A double warning today for Australia’s banks from Moody’s:
Moody’s Investors Service says that the unwinding of the global commodities cycle is heightening the macroeconomic risks faced by Australian banks, as the regions and sectors most exposed to mining are starting to see some signs of stress.
“Although the banks’ direct exposure to the resources sector is relatively low, they face high second-order risks from a potential sharp downturn,” says Ilya Serov, a Moody’s Vice President and Senior Credit Officer.
“These risks are somewhat mitigated by the current low interest rates and the relatively healthy state of Australian corporate balance sheets and, on balance, we expect the banks’ credit costs to increase only moderately from the current low levels,” adds Serov.
…The assessment that risks in Australia’s housing market — which has enjoyed several years of buoyant price growth — are skewed to the downside poses a challenge to the banks, given that residential mortgages dominate their loan books.
And while current low interest rates continue to support housing market stability, deepening affordability shortfalls could lead to an eventual adjustment that would better align house price growth with income growth. And although the likelihood of an outright house price correction remains low, tail risks are rising.
Against this backdrop, Moody’s believes that the Australian Prudential Regulatory Authority’s (APRA) — and the banks’ — moves to ensure that underwriting standards in the mortgage market remain prudent is an important positive.
Moody’s further expects forthcoming discussions by APRA on a domestic version of the total loss-absorbing capacity (TLAC) framework to encompass a broader range of bank resolution issues, potentially including senior creditor bail-in, and the introduction of a ‘junior senior’ class of instruments.
Moody’s Investors Service says a slowing housing market and rising macroeconomic challenges will lead to an increase in Australian mortgage delinquencies in 2016.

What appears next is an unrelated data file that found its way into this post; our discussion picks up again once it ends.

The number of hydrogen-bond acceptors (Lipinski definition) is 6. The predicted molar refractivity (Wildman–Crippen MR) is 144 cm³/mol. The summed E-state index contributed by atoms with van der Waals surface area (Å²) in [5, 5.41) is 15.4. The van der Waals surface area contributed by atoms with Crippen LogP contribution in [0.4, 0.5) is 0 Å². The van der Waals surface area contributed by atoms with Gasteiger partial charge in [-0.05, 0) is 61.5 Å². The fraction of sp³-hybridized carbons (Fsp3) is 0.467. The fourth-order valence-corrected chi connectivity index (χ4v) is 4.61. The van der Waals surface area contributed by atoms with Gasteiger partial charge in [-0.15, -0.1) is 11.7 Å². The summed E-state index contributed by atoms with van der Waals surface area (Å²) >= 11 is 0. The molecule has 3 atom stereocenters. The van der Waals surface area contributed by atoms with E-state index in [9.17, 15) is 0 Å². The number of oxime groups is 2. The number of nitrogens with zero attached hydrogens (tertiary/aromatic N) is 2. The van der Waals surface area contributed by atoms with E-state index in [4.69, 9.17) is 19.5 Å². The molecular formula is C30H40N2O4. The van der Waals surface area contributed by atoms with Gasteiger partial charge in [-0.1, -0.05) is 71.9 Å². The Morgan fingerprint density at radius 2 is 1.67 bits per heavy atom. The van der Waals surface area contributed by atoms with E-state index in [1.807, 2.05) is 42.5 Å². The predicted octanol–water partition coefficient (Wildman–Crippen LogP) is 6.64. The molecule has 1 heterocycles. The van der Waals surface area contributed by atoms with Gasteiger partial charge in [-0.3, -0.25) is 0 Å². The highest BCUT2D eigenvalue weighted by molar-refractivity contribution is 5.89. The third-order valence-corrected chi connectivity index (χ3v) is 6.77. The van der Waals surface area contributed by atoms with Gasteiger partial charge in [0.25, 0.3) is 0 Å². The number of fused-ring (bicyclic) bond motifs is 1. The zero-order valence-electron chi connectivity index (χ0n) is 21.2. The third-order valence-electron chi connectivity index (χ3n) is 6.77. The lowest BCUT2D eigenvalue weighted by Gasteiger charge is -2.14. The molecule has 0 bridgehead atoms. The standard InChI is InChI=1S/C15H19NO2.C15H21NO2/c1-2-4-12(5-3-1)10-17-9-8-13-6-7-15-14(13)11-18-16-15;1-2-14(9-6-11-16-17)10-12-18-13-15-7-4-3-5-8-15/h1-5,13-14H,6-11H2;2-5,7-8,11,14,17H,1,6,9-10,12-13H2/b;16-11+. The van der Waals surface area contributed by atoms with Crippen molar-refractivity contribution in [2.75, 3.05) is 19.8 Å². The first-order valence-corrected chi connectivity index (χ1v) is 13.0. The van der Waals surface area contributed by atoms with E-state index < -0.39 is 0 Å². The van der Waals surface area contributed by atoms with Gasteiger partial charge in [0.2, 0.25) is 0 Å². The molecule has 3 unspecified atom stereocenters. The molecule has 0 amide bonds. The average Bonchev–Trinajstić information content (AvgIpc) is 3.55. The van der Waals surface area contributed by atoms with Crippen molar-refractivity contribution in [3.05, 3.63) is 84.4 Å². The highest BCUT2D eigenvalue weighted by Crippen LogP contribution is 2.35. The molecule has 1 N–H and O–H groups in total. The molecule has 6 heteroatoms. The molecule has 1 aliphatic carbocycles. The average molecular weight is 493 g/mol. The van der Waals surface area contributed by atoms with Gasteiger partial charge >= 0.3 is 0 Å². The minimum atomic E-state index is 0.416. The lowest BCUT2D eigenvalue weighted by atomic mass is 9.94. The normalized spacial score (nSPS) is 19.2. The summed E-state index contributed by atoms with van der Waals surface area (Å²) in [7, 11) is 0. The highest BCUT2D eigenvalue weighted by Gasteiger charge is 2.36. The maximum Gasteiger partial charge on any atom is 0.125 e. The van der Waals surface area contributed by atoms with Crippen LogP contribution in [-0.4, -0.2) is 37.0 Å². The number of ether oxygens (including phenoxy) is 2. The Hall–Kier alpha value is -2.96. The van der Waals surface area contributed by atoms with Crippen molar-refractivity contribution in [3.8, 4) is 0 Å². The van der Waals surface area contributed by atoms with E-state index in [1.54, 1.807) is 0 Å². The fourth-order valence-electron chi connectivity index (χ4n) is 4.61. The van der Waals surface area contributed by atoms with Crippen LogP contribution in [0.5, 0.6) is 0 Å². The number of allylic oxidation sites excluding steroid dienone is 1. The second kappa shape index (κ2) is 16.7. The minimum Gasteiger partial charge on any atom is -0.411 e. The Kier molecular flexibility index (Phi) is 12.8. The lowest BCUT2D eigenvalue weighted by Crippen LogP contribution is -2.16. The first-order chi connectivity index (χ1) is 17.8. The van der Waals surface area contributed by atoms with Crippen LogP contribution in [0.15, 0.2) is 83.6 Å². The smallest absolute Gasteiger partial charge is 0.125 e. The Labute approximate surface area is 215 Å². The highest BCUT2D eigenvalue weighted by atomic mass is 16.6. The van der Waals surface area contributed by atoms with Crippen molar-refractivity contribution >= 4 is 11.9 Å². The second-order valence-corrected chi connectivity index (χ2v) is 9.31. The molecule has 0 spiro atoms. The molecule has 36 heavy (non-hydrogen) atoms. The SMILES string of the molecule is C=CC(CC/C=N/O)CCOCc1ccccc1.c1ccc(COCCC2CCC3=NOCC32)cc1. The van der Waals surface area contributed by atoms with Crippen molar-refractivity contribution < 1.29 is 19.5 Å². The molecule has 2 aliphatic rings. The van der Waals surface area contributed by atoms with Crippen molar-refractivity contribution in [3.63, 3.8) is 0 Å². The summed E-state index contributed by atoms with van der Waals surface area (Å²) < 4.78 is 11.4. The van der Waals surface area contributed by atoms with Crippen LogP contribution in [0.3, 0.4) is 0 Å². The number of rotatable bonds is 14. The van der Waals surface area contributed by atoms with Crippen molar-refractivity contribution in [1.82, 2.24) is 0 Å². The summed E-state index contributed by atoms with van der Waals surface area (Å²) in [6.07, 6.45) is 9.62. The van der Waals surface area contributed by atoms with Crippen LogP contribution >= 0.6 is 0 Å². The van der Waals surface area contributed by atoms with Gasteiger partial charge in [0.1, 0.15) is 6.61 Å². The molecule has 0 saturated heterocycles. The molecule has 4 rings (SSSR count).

According to Moody’s latest monthly review of the performance of mortgages backing Australian prime residential mortgage-backed securities (RMBS), delinquencies in excess of 30 days rose to 1.20% in November 2015 from 1.14% in October 2015.
While the month-on-month increase in delinquencies in November is typical and reflects increased spending in the run-up to the holiday season, Moody’s expects that mortgage delinquencies will be higher in 2016 than in 2015.
“The housing market has shown signs of cooling over recent months,” says Alena Chen, a Moody’s Assistant Vice President — Analyst.
“Strong housing market activity in both Sydney and Melbourne helped foster relatively strong economic performance in the respective states of New South Wales and Victoria in 2015,” adds Chen. “But a slower pace of house price growth will mean a slowdown in economic activity and will contribute to a deterioration in mortgage performance in 2016 from current exceptionally healthy levels.”
…Moody’s expects the slowdown in the housing market to continue into 2016, particularly in Sydney and Melbourne where prices have increased significantly over the past two years.
“Slowing growth in China, Australia’s biggest export market, and declining commodity prices, which are — at or near multi-year lows — will also put pressure on the Australian economy and contribute to below-trend growth and a soft labour market in 2016,” adds Chen.
And they forgot this:
CBA CDS is today at 96.75bps indicating climbing wholesale borrowing costs as you can see in the trend.
The banks are under pressure on a lot of fronts, each one is still manageable alone, but together they are material. And that is before we get to any shock-induced losses.